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The top general in the U.S. military warned Thursday that not supporting Ukraine now would lead to a massive increase in future defense budgets -- and global conflict that has been avoided since World War II ended.
"If that rules-based order, which is in its 80th year, if that goes out the window, then be very careful," Chairman of the Joint Chiefs Gen. Mark Milley testified to Congress on Thursday. "We'll be doubling our defense budgets at that point because that will introduce not an era of great power competition. That'll begin an era of great power conflict. And that'll be extraordinarily dangerous for the whole world."
Milley's remark at a House Appropriations Committee defense subcommittee hearing comes amid growing skepticism from Republicans about the price tag of U.S. aid to Ukraine. Milley was testifying alongside Defense Secretary Lloyd Austin about the Biden administration's $842 billion request for Pentagon spending for fiscal 2024.
Congress has approved about $113 billion in aid to Ukraine since the war began when Russia invaded its neighbor in February 2022. While that includes humanitarian and economic assistance, the bulk of the funding has gone toward providing weapons to the Ukrainian military.
While still a minority of the party, some members of the GOP have been increasingly vocal about questioning whether support for Ukraine is a good use of U.S. funding, arguing there are more pressing domestic needs or that there has not been enough oversight to ensure the money isn't misused.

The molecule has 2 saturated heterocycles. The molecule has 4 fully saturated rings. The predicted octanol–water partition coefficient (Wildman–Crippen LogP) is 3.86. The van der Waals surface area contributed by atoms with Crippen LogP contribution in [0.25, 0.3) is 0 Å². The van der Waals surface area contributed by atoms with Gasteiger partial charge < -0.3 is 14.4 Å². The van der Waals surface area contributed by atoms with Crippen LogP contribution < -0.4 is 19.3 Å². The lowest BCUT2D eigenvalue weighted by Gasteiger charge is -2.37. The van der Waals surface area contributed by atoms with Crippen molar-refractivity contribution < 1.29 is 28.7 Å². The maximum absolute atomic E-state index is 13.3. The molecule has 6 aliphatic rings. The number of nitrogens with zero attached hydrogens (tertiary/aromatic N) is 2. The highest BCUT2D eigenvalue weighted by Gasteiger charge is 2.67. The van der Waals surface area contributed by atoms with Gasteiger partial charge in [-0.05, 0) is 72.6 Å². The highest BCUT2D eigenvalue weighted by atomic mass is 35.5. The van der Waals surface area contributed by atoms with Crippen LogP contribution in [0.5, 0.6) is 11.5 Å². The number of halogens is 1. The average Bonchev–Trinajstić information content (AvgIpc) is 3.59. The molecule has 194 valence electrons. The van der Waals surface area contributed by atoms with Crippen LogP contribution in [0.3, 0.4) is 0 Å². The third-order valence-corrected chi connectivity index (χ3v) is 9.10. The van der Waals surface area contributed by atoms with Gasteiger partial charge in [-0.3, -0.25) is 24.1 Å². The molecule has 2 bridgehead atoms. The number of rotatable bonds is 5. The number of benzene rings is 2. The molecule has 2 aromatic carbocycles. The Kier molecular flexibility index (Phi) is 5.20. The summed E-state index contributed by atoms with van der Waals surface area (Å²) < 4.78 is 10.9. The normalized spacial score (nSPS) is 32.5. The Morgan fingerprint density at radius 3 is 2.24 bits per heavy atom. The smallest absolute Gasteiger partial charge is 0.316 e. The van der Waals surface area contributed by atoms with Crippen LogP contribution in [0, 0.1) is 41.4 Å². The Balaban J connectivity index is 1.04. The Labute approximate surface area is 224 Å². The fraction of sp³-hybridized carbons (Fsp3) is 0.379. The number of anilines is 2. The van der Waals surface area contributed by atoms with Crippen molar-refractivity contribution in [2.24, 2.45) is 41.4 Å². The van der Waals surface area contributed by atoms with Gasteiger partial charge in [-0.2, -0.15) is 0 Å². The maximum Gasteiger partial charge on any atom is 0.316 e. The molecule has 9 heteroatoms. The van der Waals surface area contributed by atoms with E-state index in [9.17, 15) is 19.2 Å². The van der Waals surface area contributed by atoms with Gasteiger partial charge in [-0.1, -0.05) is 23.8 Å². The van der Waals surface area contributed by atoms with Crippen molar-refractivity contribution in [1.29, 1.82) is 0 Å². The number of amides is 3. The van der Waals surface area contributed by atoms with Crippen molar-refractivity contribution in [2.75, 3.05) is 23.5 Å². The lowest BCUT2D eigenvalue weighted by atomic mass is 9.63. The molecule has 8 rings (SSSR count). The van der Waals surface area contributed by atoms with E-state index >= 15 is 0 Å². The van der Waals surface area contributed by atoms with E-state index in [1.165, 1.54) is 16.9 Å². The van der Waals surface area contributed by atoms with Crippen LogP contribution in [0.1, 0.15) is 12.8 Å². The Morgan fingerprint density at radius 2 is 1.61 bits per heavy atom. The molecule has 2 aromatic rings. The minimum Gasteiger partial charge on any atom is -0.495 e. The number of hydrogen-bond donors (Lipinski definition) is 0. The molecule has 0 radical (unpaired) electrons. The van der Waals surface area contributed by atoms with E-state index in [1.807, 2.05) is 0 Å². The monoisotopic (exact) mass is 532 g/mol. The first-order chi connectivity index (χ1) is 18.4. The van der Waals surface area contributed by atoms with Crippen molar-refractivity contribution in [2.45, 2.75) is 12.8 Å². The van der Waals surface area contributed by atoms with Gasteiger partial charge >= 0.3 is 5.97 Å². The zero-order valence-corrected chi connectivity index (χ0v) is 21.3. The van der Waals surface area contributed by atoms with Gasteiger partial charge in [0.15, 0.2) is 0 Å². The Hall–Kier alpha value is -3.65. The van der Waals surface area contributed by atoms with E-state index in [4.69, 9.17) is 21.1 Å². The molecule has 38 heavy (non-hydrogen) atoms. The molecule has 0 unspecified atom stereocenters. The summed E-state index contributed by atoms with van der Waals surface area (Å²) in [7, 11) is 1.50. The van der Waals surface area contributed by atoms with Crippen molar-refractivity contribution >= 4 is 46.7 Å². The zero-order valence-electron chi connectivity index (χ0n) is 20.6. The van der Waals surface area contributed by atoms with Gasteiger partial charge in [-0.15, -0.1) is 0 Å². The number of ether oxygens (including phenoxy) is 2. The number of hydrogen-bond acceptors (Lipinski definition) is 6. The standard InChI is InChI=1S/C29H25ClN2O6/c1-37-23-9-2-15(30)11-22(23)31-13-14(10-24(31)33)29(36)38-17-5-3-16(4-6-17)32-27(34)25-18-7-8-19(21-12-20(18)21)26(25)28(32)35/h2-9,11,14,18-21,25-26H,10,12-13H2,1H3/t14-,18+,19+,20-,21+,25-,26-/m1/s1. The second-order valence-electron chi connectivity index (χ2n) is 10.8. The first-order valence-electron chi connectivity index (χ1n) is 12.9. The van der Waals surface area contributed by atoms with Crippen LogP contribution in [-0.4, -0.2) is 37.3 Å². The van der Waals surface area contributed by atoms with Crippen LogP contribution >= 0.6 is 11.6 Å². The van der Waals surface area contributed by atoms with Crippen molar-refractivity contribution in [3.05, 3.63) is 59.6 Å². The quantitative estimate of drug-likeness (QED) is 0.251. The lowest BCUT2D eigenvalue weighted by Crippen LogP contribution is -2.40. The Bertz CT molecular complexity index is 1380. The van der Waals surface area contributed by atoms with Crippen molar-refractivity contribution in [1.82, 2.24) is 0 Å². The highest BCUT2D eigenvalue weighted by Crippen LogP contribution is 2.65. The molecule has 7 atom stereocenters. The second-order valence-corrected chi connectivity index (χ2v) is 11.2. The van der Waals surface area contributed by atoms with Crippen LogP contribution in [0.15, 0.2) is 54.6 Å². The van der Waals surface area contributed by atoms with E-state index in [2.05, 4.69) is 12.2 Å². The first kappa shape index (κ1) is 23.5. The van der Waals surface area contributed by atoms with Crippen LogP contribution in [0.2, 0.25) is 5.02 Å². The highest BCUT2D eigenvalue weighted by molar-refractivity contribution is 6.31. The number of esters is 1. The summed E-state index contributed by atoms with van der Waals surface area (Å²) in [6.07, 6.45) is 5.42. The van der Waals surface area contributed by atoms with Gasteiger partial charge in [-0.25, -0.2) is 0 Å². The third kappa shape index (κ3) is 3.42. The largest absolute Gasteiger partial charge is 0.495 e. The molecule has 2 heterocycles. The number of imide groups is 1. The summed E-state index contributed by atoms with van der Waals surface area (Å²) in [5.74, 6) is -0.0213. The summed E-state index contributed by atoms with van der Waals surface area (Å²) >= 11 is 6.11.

For example, expected Republican presidential candidate and Florida Gov. Ron DeSantis, who was a vocal supporter of arming Ukraine when he was in Congress, last month said the war in Ukraine is a "territorial dispute" that is not a "vital" U.S. national security interest. He has since walked back the comment after criticism from Republican senators.
Even as some Republicans voice more opposition to the aid, the Biden administration continues to take heat from other Republicans over not providing more advanced weapons to Ukraine.
On Thursday, subcommittee Chairman Ken Calvert, R-Calif., while reiterating House GOP leadership's talking point that it will not provide a "blank check" to Ukraine, criticized the administration for "giving Ukraine just enough assistance to survive, but not enough to win."
Milley, without calling out any specific criticism of U.S. aid, described the war as an "important national interest" and "fundamental to the United States, to Europe and to global security."
The general was responding to a question from Rep. Mario Díaz-Balart, R-Fla., who said he thinks "it's important to defeat [Russian President Vladimir] Putin in the Ukraine" but that it would be "helpful" if U.S. officials more clearly defined their strategic goals.
"The strategic end state is that the global rules-based international order that was put in place in 1945 is upheld," Milley said. "How do you do that, how do you know you've achieved that end state? You achieve that end state when Ukraine remains a free, sovereign, independent country with their territory intact."
Rep. Chris Stewart, R-Utah, who said he counts himself among those growing more skeptical of the aid, also pressed Milley on whether U.S. goals include Ukraine retaking Crimea, which Russia illegally annexed in 2014.
Milley reiterated that, while he personally believes taking back Crimea would be "an extraordinarily difficult goal to achieve militarily," whether to try to do so is a decision for the Ukrainians.
"Our task is to help Ukraine defend itself," Milley added. "The United States is not at war with Russia, even though Russia tries to portray that."
-- Rebecca Kheel can be reached at firstname.lastname@example.org. Follow her on Twitter @reporterkheel.